During this license renewal season, I have helped several nurses who were working at a place they knew was not the right fit for them, but continued to work there anyway. I call this “the square peg in the round hole”. The fit could be with your coworkers or with the type of unit and type of patients. No matter how hard you try to force that square peg into the round hole, it just will not fit. You can push it, smash it, ram it or hammer it, but it just won’t fit properly. Are you working in one of those places?
If you are working in a place that is not the right fit, it may catch up with you. Not only does it affect your health and wellbeing, but also your confidence. I always say you can get another job but you can’t get another license.
There are several reason why nurses stay at a place that is not a good fit for them. They may feel a loyalty to their patients. They may feel a loyalty to their coworkers. They may be paid higher than other places. They may fear not having a job. They may feel it is their fault they don’t belong.
I think the main reason people don’t leave is because they are comfortable where they are and fear the unknown. Even though they don’t fit in, there is a comfort and peace of having a job. The thought of leaving is very scary. The nurse may need to drive a long way to get another job, take a pay cut or even give up their day shift.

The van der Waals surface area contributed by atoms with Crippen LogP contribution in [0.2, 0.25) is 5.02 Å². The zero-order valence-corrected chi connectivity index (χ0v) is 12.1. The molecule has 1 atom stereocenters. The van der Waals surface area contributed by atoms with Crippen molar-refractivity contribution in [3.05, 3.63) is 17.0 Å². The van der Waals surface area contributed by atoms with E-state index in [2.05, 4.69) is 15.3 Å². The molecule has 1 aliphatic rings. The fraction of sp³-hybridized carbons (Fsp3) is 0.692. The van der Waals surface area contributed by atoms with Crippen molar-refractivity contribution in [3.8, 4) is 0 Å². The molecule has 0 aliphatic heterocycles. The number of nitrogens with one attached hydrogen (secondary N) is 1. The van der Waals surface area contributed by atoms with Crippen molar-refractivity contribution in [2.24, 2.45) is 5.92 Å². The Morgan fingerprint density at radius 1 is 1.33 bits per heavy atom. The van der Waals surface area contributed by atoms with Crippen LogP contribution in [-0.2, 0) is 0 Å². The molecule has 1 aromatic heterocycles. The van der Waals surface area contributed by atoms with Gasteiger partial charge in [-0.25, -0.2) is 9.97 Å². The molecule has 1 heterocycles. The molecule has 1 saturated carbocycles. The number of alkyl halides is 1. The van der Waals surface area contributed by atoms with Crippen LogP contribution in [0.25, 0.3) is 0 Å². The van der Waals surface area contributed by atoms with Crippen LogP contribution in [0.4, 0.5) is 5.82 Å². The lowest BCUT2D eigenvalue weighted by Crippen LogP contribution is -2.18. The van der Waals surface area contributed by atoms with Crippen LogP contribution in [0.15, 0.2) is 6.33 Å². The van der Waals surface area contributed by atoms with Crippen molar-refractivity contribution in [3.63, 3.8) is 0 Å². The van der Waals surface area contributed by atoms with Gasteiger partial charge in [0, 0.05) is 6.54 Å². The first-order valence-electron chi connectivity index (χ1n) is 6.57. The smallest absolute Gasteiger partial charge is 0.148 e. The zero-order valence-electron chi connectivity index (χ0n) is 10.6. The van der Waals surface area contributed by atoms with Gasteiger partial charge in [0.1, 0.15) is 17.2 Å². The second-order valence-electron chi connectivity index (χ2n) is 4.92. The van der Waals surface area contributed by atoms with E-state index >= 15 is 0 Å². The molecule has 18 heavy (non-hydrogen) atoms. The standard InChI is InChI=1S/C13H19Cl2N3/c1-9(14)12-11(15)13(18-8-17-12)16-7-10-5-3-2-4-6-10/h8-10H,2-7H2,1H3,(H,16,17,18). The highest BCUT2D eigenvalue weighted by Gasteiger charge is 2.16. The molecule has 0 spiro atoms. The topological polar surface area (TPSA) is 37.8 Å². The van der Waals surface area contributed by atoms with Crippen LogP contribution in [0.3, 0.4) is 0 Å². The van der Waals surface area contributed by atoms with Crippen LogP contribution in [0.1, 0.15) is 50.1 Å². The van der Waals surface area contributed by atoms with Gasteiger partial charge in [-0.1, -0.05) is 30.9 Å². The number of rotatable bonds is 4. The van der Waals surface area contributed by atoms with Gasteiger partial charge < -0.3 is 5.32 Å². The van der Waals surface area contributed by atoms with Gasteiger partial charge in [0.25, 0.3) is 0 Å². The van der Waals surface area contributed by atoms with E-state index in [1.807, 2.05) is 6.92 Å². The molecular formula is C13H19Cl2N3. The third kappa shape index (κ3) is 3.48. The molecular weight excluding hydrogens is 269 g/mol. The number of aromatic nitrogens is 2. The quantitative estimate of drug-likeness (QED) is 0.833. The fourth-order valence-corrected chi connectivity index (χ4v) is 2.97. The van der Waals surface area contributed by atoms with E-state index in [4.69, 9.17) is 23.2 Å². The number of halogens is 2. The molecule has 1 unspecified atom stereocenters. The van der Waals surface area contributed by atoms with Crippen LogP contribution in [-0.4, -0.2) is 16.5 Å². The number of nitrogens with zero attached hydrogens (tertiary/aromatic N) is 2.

Whenever there is a decision that needs to be made, there are prices and payoffs. There are prices to pay for staying where you are such as your health and wellbeing and risk of discipline or termination. The payoffs are the supposed security of having a job and helping the patients that are there. There are also prices to pay for leaving such as giving up the security into an unknown environment at another job.
If you don’t fit in, ask yourself what prices are you willing to pay to stay there. Are you willing to risk your health and not sleeping well? Are you willing to get terminated? If you want to leave, what prices are you willing to pay? There is peace with making an informed decision. All the nurses I represented who worked in a place which was a bad fit and left have said “I am so glad I am out of there” and “If I knew it was so much better elsewhere, I would have left earlier.”